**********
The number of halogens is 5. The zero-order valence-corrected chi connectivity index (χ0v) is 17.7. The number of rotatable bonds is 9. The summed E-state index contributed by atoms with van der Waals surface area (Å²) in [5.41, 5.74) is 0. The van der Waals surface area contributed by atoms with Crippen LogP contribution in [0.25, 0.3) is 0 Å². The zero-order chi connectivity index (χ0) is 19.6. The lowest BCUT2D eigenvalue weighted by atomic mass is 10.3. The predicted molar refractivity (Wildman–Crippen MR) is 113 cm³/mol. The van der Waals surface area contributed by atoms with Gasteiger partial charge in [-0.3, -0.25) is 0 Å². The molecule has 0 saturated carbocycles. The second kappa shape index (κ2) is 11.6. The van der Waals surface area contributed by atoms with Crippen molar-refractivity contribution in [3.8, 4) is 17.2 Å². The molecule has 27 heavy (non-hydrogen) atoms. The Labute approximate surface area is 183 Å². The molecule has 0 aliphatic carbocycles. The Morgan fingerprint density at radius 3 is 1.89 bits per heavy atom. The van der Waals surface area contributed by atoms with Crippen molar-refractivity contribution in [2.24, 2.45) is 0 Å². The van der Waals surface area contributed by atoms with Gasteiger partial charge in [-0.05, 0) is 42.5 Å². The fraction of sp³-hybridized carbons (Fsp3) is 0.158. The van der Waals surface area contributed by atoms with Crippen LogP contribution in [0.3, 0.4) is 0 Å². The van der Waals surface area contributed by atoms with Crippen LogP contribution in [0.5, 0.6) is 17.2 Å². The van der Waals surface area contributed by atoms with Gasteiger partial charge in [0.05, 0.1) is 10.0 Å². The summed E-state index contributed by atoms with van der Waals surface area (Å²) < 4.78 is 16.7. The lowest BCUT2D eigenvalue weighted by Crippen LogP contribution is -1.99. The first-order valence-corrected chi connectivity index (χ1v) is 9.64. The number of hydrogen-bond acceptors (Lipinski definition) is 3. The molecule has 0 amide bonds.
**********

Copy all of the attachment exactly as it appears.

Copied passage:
The number of halogens is 5. The zero-order valence-corrected chi connectivity index (χ0v) is 17.7. The number of rotatable bonds is 9. The summed E-state index contributed by atoms with van der Waals surface area (Å²) in [5.41, 5.74) is 0. The van der Waals surface area contributed by atoms with Crippen LogP contribution in [0.25, 0.3) is 0 Å². The zero-order chi connectivity index (χ0) is 19.6. The lowest BCUT2D eigenvalue weighted by atomic mass is 10.3. The predicted molar refractivity (Wildman–Crippen MR) is 113 cm³/mol. The van der Waals surface area contributed by atoms with Gasteiger partial charge in [-0.3, -0.25) is 0 Å². The molecule has 0 saturated carbocycles. The second kappa shape index (κ2) is 11.6. The van der Waals surface area contributed by atoms with Crippen molar-refractivity contribution in [3.8, 4) is 17.2 Å². The molecule has 27 heavy (non-hydrogen) atoms. The Labute approximate surface area is 183 Å². The molecule has 0 aliphatic carbocycles. The Morgan fingerprint density at radius 3 is 1.89 bits per heavy atom. The van der Waals surface area contributed by atoms with Crippen molar-refractivity contribution in [2.24, 2.45) is 0 Å². The van der Waals surface area contributed by atoms with Gasteiger partial charge in [-0.05, 0) is 42.5 Å². The fraction of sp³-hybridized carbons (Fsp3) is 0.158. The van der Waals surface area contributed by atoms with Crippen LogP contribution in [0.3, 0.4) is 0 Å². The van der Waals surface area contributed by atoms with Crippen LogP contribution in [0.5, 0.6) is 17.2 Å². The van der Waals surface area contributed by atoms with Gasteiger partial charge in [0.05, 0.1) is 10.0 Å². The summed E-state index contributed by atoms with van der Waals surface area (Å²) < 4.78 is 16.7. The lowest BCUT2D eigenvalue weighted by Crippen LogP contribution is -1.99. The first-order valence-corrected chi connectivity index (χ1v) is 9.64. The number of hydrogen-bond acceptors (Lipinski definition) is 3. The molecule has 0 amide bonds.